If we look around in our own lives, we can then ask ourselves: In what areas am I not trusting God? In what areas am I not loving God? In what areas am I not being obedient to God? In what areas do I not have faith in God? I suspect if we are honest that we are going to find all kinds of places where we can answer those questions because living in our very affluent and self-centered society, most of us in America really do not believe that God is the only God. We have lots of false gods that we can put our trust in. And while intellectually we will acknowledge that there is only one God, many of us have allowed our hearts to stray far from Him, and in essence we have given ourselves over to lots of false gods, little idols that we set up in our society and in our lives. Those need to go. Where do we fail to trust God? Many of us put more trust in money than we do in God. It needs to go. Where are we failing to love God and to be obedient to Him?


We can look at the areas of sin in our lives because most of us, when we go to Confession, usually have to confess the same thing over and over again. That is a normal problem people deal with. But in confessing the same things over and over again, we certainly have a good idea what things need to be worked on in our lives. So we know then what needs to go. Why does God need to lead us out into the desert? To strip us of all the things that stand in the way.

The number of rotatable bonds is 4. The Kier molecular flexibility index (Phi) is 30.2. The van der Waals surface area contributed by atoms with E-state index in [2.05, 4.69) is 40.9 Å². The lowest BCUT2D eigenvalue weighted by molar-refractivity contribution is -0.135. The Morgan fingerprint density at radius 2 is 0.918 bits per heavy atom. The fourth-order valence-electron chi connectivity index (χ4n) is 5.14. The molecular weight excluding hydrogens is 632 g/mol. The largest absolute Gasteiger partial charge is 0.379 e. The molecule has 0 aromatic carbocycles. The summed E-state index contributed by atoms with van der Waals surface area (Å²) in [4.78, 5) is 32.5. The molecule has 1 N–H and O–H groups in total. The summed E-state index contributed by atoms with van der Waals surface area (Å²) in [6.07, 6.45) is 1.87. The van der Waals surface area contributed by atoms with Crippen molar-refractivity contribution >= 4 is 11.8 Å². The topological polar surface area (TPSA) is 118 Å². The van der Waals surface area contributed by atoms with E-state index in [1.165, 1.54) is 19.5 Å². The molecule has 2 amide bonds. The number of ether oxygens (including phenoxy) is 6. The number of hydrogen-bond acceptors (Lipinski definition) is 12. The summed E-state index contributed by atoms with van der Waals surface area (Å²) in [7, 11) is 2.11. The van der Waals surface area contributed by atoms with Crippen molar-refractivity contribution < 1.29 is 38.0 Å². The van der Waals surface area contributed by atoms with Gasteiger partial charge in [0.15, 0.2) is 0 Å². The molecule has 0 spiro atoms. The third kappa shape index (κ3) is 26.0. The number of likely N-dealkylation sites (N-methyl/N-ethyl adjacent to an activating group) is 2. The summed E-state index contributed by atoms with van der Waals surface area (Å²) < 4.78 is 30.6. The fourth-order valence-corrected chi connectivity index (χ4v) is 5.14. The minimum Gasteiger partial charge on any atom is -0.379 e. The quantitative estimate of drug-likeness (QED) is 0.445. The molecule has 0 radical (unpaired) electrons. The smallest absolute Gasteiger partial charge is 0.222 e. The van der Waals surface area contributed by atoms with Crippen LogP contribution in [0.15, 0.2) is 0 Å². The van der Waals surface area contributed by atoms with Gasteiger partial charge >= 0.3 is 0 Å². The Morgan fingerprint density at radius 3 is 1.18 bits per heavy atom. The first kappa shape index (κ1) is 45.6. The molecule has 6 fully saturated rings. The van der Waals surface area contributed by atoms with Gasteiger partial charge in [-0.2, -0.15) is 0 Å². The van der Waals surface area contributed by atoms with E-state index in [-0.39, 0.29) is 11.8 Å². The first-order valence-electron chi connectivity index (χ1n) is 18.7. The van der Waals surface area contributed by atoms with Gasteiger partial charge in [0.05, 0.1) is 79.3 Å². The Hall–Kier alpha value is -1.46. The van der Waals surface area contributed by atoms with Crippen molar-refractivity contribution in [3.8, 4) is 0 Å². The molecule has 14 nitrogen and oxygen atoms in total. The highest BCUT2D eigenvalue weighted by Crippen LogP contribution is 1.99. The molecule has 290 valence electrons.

Remember the people of Israel when they first went out into the desert, what did they do? They complained against God. They said, “Oh, if we could just go back to the land of Egypt where we had leeks and melons and fish and all the things that we want!” They preferred to go back to the slavery than to have the freedom of the children of God. Aren’t we the same way? If things happen and we are purified, what do we do? Most of us do not rejoice that God is purifying us and taking away the things we have relied on that are not Him. We complain. We do not like it when we have to do without. We fight and grumble against God. But then as He leads us deeper into the desert of our own hearts, what we find is that all of these things were really because He loves us. And He loves us so much that He takes away the things that stand between us and Him so that we can truly love Him with our whole heart.